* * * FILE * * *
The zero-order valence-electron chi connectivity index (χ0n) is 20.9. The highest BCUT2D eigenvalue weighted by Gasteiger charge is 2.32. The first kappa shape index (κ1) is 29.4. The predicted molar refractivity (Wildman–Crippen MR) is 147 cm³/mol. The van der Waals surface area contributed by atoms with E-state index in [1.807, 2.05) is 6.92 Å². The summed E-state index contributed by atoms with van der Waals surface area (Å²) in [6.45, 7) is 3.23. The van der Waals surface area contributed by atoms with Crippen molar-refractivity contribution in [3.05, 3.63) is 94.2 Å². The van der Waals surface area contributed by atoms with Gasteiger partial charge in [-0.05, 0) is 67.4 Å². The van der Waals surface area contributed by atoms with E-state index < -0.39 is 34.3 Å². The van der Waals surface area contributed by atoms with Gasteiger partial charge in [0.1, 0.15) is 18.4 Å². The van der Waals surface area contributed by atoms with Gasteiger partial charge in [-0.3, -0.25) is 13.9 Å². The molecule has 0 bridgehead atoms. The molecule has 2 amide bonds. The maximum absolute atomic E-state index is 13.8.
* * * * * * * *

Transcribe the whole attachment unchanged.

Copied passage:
The zero-order valence-electron chi connectivity index (χ0n) is 20.9. The highest BCUT2D eigenvalue weighted by Gasteiger charge is 2.32. The first kappa shape index (κ1) is 29.4. The predicted molar refractivity (Wildman–Crippen MR) is 147 cm³/mol. The van der Waals surface area contributed by atoms with E-state index in [1.807, 2.05) is 6.92 Å². The summed E-state index contributed by atoms with van der Waals surface area (Å²) in [6.45, 7) is 3.23. The van der Waals surface area contributed by atoms with Crippen molar-refractivity contribution in [3.05, 3.63) is 94.2 Å². The van der Waals surface area contributed by atoms with Gasteiger partial charge in [-0.05, 0) is 67.4 Å². The van der Waals surface area contributed by atoms with E-state index < -0.39 is 34.3 Å². The van der Waals surface area contributed by atoms with Gasteiger partial charge in [0.1, 0.15) is 18.4 Å². The van der Waals surface area contributed by atoms with Gasteiger partial charge in [-0.3, -0.25) is 13.9 Å². The molecule has 0 bridgehead atoms. The molecule has 2 amide bonds. The maximum absolute atomic E-state index is 13.8.